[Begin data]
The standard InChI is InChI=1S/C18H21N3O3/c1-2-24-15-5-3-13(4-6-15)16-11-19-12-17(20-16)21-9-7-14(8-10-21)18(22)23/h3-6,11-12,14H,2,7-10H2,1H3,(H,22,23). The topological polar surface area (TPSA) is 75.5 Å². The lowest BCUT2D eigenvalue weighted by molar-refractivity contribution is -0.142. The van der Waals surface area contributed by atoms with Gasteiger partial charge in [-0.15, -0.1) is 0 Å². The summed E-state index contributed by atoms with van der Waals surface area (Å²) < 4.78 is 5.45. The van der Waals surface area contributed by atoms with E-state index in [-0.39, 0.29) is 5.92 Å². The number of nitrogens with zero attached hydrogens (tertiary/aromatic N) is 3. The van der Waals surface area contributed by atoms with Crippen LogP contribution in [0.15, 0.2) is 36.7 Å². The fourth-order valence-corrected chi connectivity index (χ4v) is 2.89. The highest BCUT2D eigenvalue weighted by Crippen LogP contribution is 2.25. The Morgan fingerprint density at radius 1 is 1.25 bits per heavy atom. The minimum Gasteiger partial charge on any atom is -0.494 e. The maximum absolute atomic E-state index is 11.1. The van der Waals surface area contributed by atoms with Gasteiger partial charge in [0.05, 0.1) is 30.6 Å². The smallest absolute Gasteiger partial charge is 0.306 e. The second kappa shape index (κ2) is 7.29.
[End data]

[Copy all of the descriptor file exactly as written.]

The standard InChI is InChI=1S/C18H21N3O3/c1-2-24-15-5-3-13(4-6-15)16-11-19-12-17(20-16)21-9-7-14(8-10-21)18(22)23/h3-6,11-12,14H,2,7-10H2,1H3,(H,22,23). The topological polar surface area (TPSA) is 75.5 Å². The lowest BCUT2D eigenvalue weighted by molar-refractivity contribution is -0.142. The van der Waals surface area contributed by atoms with Gasteiger partial charge in [-0.15, -0.1) is 0 Å². The summed E-state index contributed by atoms with van der Waals surface area (Å²) < 4.78 is 5.45. The van der Waals surface area contributed by atoms with E-state index in [-0.39, 0.29) is 5.92 Å². The number of nitrogens with zero attached hydrogens (tertiary/aromatic N) is 3. The van der Waals surface area contributed by atoms with Crippen LogP contribution in [0.15, 0.2) is 36.7 Å². The fourth-order valence-corrected chi connectivity index (χ4v) is 2.89. The highest BCUT2D eigenvalue weighted by Crippen LogP contribution is 2.25. The Morgan fingerprint density at radius 1 is 1.25 bits per heavy atom. The minimum Gasteiger partial charge on any atom is -0.494 e. The maximum absolute atomic E-state index is 11.1. The van der Waals surface area contributed by atoms with Gasteiger partial charge in [0.05, 0.1) is 30.6 Å². The smallest absolute Gasteiger partial charge is 0.306 e. The second kappa shape index (κ2) is 7.29.